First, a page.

President Joe Biden on Wednesday announced detailed plans to fulfill a campaign promise to provide millions of Americans with $10,000 in student debt relief — and up to $10,000 more for those in the greatest financial need — along with measures to reduce the burden of paying off their debts. the remaining federal student debt.
Biden announced that borrowers who earn less than $125,000 a year, or families earning less than $250,000, will be eligible for a $10,000 loan forgiveness. For those who also receive Pell grants, which are designed for students with the most significant financial needs, the federal government cancels up to $10,000 in additional federal loan debt.
“Both of these targeted actions are for the families that need it most: the working and middle class have been particularly hard hit during the pandemic,” Biden said in a speech at the White House on Wednesday afternoon.
Biden is also extending the pause in all payments on federal student loans for what he called the “deadline” until the end of 2022.
If his plan survives the legal challenges that are almost certain to occur, it could be a windfall for many ahead of this fall’s midterm elections. According to federal data, more than 43 million people have federal student debt, with an average balance of $37,667. Almost a third of borrowers owe less than $10,000, and about half owe less than $20,000. According to White House estimates, Biden’s statement will write off the federal student debt of approximately 20 million people.
“That’s 20 million people who can start living their lives,” Biden said. “All this means that people can finally start crawling out from under this mountain of debt. To get on top of their rent and utilities. To finally think about buying a house, starting a family or starting a business.”
Supporters say the repeal will narrow the racial wealth gap — black students are more likely to take out federal student loans and for higher amounts than others. According to a Brookings Institution study, four years after receiving a bachelor’s degree, black borrowers owe on average almost $25,000 more than their white peers.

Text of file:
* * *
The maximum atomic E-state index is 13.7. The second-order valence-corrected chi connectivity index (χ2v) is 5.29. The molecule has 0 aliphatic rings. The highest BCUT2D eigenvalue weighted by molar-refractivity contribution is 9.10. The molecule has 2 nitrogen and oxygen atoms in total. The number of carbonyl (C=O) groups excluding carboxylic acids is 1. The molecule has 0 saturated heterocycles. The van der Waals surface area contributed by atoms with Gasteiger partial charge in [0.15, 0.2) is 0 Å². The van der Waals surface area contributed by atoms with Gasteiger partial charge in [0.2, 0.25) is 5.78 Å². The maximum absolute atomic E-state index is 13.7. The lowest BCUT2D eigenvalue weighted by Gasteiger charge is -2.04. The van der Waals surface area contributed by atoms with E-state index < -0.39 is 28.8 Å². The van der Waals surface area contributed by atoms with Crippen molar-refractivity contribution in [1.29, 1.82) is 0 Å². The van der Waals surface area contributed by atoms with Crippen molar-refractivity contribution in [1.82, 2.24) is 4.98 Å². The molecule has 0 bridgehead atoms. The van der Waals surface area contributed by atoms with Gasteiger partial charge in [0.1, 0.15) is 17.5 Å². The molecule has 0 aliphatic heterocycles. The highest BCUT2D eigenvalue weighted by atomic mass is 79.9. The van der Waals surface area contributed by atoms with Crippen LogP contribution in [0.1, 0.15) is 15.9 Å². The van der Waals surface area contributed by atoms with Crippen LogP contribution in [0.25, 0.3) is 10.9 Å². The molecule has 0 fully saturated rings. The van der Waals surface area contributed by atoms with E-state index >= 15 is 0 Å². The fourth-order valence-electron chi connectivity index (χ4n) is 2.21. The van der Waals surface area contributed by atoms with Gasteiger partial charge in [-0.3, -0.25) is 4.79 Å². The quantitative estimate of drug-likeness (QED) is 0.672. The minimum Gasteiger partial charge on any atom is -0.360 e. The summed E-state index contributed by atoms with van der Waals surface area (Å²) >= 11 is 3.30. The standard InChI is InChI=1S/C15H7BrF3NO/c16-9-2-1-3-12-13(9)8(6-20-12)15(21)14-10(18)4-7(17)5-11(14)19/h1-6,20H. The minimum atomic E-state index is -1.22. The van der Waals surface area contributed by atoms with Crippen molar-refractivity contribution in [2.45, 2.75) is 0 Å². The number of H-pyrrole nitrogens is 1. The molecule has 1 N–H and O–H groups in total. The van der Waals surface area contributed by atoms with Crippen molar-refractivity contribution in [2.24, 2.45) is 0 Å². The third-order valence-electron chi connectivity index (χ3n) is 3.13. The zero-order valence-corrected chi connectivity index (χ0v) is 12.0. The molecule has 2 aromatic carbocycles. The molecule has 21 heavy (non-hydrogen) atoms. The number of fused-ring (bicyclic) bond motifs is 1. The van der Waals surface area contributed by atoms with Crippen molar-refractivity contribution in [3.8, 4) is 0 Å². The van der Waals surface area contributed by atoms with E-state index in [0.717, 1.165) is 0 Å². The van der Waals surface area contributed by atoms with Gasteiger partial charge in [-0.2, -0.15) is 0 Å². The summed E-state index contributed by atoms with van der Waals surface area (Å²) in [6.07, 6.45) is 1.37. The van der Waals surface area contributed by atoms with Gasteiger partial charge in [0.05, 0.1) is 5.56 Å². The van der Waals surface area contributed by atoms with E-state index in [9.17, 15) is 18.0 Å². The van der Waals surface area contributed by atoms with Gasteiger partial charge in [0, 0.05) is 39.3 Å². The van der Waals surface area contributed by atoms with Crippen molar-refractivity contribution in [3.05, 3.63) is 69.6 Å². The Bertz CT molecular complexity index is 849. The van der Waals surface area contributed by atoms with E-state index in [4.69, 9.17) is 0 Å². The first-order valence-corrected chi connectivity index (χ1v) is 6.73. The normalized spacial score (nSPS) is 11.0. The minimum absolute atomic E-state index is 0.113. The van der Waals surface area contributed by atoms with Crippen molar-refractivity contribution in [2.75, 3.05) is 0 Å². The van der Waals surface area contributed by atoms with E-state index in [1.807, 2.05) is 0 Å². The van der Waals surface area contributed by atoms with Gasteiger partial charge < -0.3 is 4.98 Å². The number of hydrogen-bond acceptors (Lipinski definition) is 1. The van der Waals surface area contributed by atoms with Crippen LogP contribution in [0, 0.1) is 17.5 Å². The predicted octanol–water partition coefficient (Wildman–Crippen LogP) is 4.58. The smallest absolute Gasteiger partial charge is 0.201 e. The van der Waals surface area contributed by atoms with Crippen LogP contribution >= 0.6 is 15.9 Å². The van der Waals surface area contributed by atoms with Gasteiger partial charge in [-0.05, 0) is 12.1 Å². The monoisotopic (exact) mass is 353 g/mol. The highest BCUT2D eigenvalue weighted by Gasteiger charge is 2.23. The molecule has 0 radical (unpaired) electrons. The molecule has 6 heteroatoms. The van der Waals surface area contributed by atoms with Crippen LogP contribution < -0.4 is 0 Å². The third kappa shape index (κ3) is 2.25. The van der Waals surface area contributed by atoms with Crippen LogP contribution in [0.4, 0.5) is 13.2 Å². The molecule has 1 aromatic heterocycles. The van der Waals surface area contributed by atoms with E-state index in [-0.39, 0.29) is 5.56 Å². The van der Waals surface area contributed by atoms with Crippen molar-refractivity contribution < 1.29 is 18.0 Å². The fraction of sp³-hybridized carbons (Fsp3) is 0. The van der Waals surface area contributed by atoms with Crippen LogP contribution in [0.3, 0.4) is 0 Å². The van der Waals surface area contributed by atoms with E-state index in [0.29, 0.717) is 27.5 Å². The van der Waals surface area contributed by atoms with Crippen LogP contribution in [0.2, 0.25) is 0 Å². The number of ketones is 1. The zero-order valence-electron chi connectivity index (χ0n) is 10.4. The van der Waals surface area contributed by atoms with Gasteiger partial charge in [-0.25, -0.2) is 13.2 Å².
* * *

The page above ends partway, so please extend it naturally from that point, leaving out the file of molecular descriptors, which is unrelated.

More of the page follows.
Biden has faced pressure from liberals demanding broader relief for hard-hit borrowers, as well as from Republicans questioning the fairness of any widespread forgiveness.
The White House stressed that none of the richest 5% of people will see a loan relief.
But leading Republicans were not convinced.
Senate Republican leader Mitch McConnell said: “President Biden’s inflation is crushing working families, and his answer is to give even more public money to the elite with higher salaries. Democrats are literally using the money of working Americans to try to buy themselves some enthusiasm from their political base.”
In fact, many Democrats, from Congressional leaders to those facing difficult re-elections this November, have pushed the administration to maximize debt relief, in part seeing it as an exciting issue, especially for black and young voters.
The extension of the moratorium on payments in the era of the pandemic comes just days before millions of Americans are due to find out when their next student loan bills will arrive. The current pause should end on August 31.
The administration said that in the coming weeks, the Department of Education will publish information so that borrowers can sign up for debt cancellation. Cancellation for some will be automatic if the department has access to information about their income, but others will need to fill out a form.